For the Jews: Is worship of Jesus a violation of the Second Commandment “Thou shalt have no gods in addition to me”? For the Christians: Is the ancient covenant between God and Israel irrelevant, replaced by a universal need for faith in Christ? For both: who gets to Heaven?
Most people of faith don’t confront these sorts of questions regularly. Certainly, most religious Christians and Jews don’t explore them intensely together. But over the course of a remarkable interfaith spring break trip through Israel, that is precisely what I did.
Attempts at interfaith engagement can be profoundly frustrating. In too many settings, interfaith dialogue is driven by those with limited knowledge and commitment and devolves into mushy rounds of “I don’t believe anything, you don’t believe anything. Wow, we’re so similar!” Even among those with more serious commitment to traditions and dogma, dialogue is merely a reduction to lowest common denominator values: “I believe in the Golden Rule, you believe in the Golden Rule, let’s go do social justice!”
These sorts of interactions (and certainly the latter) no doubt have their place. But many of us came to Yale to engage substantively with those who possess radically different world-views. Indeed, a central goal of the admissions process is (or at least should be) the production of a class whose members have a variety of substantive experiences and deeply held values. Nevertheless, all too often it seems that Yale is more melting pot than tossed salad; values soften, orthodoxies crumble and a gray sameness takes hold.
As you move through your four years here, Yale becomes a decreasingly diverse place. We have races and accents galore, but a laissez-faire live-and-let-live attitude steadily overwhelms robust value systems. In the place of a meaningful diversity of beliefs, we are left with an empty pluralism of desires and interests. The latter is a poor substitute for the former. It is from the sharp clash and sustained engagement between deeply held orthodoxies that meaningful education occurs.
It was this realization that led a group of Orthodox Jewish students and Christians from Yale Students for Christ to begin meeting weekly two years ago, to study the Bible together at the Slifka Center. Together, we delve deeper into texts that we both view as divine Word. In the contrast and dialogue between two firm traditions, we have grown in our understanding of God, ourselves and one another.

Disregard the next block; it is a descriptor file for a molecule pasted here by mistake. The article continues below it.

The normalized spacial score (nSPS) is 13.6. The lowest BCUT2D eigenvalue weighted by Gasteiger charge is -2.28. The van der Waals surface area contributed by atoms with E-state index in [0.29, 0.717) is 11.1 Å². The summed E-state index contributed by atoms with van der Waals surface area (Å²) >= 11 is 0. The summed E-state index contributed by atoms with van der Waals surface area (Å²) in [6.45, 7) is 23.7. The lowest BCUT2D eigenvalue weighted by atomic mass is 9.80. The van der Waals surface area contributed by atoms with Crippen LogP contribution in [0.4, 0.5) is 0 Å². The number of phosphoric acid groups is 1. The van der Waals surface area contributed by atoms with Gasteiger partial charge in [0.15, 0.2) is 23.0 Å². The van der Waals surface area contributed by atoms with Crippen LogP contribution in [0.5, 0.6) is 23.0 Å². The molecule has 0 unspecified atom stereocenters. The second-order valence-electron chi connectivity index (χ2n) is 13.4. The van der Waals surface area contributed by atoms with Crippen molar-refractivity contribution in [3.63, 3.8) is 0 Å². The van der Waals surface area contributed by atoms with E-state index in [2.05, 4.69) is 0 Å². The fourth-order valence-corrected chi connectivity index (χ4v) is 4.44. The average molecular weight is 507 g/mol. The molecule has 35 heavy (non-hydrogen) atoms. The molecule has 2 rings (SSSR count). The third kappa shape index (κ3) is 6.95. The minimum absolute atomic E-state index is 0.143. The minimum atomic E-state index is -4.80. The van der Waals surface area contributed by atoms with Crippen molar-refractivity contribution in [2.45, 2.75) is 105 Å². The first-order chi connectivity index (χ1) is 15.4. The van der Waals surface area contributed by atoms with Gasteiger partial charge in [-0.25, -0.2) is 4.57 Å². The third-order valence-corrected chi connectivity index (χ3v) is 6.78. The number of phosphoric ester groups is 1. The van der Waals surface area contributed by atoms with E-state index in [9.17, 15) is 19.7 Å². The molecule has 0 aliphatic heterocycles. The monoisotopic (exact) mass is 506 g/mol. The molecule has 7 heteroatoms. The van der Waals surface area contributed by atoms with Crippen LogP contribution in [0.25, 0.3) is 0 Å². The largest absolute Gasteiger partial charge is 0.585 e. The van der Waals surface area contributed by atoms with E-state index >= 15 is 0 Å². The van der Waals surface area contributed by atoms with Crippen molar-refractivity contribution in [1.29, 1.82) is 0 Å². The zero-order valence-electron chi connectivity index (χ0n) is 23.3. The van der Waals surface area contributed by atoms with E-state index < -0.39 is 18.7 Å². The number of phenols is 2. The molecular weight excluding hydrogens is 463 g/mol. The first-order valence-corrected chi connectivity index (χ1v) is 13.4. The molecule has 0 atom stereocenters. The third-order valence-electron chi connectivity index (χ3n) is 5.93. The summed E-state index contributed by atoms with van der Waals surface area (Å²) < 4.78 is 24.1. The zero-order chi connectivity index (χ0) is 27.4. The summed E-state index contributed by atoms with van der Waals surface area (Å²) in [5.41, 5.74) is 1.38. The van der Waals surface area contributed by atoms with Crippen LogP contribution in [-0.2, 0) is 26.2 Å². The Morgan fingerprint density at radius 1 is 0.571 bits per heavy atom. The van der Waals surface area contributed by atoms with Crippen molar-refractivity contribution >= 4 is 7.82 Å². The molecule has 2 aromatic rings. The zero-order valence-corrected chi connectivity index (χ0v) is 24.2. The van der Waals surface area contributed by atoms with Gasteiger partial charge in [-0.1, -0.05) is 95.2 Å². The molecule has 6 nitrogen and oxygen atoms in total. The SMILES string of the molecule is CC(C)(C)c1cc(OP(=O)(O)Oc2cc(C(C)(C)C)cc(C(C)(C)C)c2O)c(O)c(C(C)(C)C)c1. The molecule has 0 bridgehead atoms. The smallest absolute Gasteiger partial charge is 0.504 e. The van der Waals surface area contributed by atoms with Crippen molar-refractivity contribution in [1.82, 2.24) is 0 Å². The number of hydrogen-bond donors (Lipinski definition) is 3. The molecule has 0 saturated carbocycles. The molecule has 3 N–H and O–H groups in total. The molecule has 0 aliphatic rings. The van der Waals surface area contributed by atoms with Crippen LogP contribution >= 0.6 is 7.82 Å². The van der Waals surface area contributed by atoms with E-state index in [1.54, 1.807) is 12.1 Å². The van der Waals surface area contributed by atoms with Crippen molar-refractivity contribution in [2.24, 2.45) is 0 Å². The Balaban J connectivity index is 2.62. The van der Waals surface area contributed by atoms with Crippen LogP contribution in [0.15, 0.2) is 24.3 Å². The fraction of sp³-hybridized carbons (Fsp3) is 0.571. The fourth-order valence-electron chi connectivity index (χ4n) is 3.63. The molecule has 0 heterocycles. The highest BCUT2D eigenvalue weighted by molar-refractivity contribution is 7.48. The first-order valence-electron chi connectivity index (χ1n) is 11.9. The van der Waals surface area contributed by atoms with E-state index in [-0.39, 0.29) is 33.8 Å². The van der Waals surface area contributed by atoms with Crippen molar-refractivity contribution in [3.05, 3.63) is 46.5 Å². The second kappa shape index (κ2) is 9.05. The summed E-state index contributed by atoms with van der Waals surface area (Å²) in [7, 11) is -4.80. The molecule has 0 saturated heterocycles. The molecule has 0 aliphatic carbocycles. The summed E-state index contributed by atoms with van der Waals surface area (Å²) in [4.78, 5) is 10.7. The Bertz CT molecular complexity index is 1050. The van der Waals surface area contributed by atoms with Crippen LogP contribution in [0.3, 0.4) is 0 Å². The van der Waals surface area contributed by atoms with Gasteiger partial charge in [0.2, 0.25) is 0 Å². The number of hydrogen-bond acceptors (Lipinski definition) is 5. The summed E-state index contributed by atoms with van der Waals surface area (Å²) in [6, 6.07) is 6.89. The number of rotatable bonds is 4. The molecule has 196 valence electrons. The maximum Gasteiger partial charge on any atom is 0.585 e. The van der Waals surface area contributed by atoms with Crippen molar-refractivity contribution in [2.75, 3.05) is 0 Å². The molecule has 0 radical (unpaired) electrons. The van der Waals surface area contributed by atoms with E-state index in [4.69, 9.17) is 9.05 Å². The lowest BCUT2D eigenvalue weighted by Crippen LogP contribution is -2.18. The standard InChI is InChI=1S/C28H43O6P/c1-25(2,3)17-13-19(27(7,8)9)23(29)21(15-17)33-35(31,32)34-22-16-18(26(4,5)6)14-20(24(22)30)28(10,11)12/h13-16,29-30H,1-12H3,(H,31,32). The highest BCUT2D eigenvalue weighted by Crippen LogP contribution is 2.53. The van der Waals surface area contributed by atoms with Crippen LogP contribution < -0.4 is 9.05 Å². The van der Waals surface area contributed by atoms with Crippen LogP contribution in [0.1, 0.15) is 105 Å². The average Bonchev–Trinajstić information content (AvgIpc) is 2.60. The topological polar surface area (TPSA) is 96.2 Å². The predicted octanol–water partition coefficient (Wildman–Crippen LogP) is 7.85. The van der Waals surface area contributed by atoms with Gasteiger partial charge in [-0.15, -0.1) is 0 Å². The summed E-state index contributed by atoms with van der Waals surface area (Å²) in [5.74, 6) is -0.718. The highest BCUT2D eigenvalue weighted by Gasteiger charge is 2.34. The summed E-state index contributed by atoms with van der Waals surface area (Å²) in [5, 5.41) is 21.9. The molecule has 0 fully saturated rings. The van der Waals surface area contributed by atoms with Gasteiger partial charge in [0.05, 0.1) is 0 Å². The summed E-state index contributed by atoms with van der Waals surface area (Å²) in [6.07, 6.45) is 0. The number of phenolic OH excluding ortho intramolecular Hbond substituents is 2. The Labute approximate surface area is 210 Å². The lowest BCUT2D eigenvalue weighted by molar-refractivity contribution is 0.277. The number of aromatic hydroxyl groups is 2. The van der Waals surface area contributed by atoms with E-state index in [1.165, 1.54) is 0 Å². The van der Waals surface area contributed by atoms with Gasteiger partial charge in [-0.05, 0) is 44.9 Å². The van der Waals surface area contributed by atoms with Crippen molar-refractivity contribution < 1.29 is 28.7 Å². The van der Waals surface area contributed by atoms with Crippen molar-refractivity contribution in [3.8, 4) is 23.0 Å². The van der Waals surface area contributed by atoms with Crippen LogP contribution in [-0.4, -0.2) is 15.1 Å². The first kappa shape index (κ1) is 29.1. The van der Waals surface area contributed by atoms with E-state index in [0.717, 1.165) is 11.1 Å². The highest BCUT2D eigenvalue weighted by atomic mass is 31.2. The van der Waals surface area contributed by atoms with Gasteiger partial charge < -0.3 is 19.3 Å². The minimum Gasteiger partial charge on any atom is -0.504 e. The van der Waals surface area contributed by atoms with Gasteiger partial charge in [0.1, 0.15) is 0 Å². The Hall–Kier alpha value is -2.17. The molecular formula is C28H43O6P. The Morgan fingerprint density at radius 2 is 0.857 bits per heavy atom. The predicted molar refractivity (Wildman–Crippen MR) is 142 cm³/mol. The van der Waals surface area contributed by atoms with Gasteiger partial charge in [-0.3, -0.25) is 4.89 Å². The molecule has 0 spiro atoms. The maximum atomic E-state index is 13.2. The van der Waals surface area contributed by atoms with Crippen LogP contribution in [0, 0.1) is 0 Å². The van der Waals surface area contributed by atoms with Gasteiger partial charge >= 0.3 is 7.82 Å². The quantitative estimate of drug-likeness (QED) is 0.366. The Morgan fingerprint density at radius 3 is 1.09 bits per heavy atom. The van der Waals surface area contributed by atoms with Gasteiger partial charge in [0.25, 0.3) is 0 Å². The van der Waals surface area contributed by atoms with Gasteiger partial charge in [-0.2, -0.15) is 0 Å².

This year, with the assistance of generous donors, we were able to take our study to an entirely different level: a joint spring break in Israel. So we walked together, Bibles in hand, through the hills of Judea, the towns of the Galilee and along the excavated streets of ancient Jerusalem. We hiked the paths of the patriarchs, visited the tombs of Jewish sages and followed in the footsteps of Jesus.
In the process, our conversations took on new dimensions. As we circled the sites of the Jesus’ miracle-working, the Jews in the group had to directly confront the question: how do we view the historical figure of Jesus? Was he a liar, lunatic, prophet or sage? As our friends prayed in Jesus’ name and took communion, we admired the spontaneity of their prayer. But we also wrestled with whether their veneration of a human being constituted idolatry.
Similarly, my Christian friends wrestled with the theological implications of a thriving, faithful Judaism that complicates the narrative of a people whose time is past and whose salvation depends on conversion to Christian faith. Especially in the modern state of Israel, it is impossible to escape the vivid reality of a Jewish nation reborn. In the streets of Jerusalem, the prophecies of redemption take on new meaning. So what is the place of the Jewish people in God’s plan?
At the same time, the modern state of Israel is secular, governed by a democracy that views the Bible as cultural heritage rather than a theological blueprint. And though Israel is once again a free people in its ancestral home, the Waqf’s ban on Jewish prayer on the Temple Mount remains in full force. How must both of our theologies adapt to that incongruity?
Are our theologies in any way reconcilable? If not, might it ever be possible to view one another as full partners in a covenantal mission to bring about messianic redemption? Our marathon conversations settled none of these questions, but the experience was mind-blowing.
We ended the trip emotionally and intellectually exhausted, but invigorated by the land, the Bible and by one another. As I prepare to leave Yale, I can only beg readers to embrace their own orthodoxies, and seek out those who hold robust alternatives. It is from these interactions that the brightest sparks will fly.
Yishai Schwartz is a senior in Branford College. Contact him at email@example.com .